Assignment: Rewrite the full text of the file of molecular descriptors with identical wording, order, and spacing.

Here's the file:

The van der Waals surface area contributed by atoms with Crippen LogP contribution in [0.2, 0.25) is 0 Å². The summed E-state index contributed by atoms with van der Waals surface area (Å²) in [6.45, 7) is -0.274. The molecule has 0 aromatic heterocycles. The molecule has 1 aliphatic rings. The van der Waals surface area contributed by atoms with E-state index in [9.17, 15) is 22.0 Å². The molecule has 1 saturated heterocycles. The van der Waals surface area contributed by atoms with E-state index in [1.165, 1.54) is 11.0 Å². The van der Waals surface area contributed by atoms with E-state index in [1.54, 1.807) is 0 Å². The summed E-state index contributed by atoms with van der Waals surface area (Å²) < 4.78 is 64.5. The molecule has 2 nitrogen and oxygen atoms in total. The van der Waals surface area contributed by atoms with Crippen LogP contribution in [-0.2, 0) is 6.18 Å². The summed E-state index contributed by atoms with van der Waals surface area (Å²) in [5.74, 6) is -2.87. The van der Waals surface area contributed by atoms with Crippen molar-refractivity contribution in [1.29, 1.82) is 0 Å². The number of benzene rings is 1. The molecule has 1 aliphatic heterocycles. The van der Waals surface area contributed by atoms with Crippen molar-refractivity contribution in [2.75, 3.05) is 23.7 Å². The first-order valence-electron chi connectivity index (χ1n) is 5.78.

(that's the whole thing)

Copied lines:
The van der Waals surface area contributed by atoms with Crippen LogP contribution in [0.2, 0.25) is 0 Å². The summed E-state index contributed by atoms with van der Waals surface area (Å²) in [6.45, 7) is -0.274. The molecule has 0 aromatic heterocycles. The molecule has 1 aliphatic rings. The van der Waals surface area contributed by atoms with E-state index in [9.17, 15) is 22.0 Å². The molecule has 1 saturated heterocycles. The van der Waals surface area contributed by atoms with E-state index in [1.165, 1.54) is 11.0 Å². The van der Waals surface area contributed by atoms with E-state index in [1.54, 1.807) is 0 Å². The summed E-state index contributed by atoms with van der Waals surface area (Å²) < 4.78 is 64.5. The molecule has 2 nitrogen and oxygen atoms in total. The van der Waals surface area contributed by atoms with Crippen LogP contribution in [-0.2, 0) is 6.18 Å². The summed E-state index contributed by atoms with van der Waals surface area (Å²) in [5.74, 6) is -2.87. The van der Waals surface area contributed by atoms with Crippen molar-refractivity contribution in [1.29, 1.82) is 0 Å². The number of benzene rings is 1. The molecule has 1 aliphatic heterocycles. The van der Waals surface area contributed by atoms with Crippen molar-refractivity contribution in [2.75, 3.05) is 23.7 Å². The first-order valence-electron chi connectivity index (χ1n) is 5.78.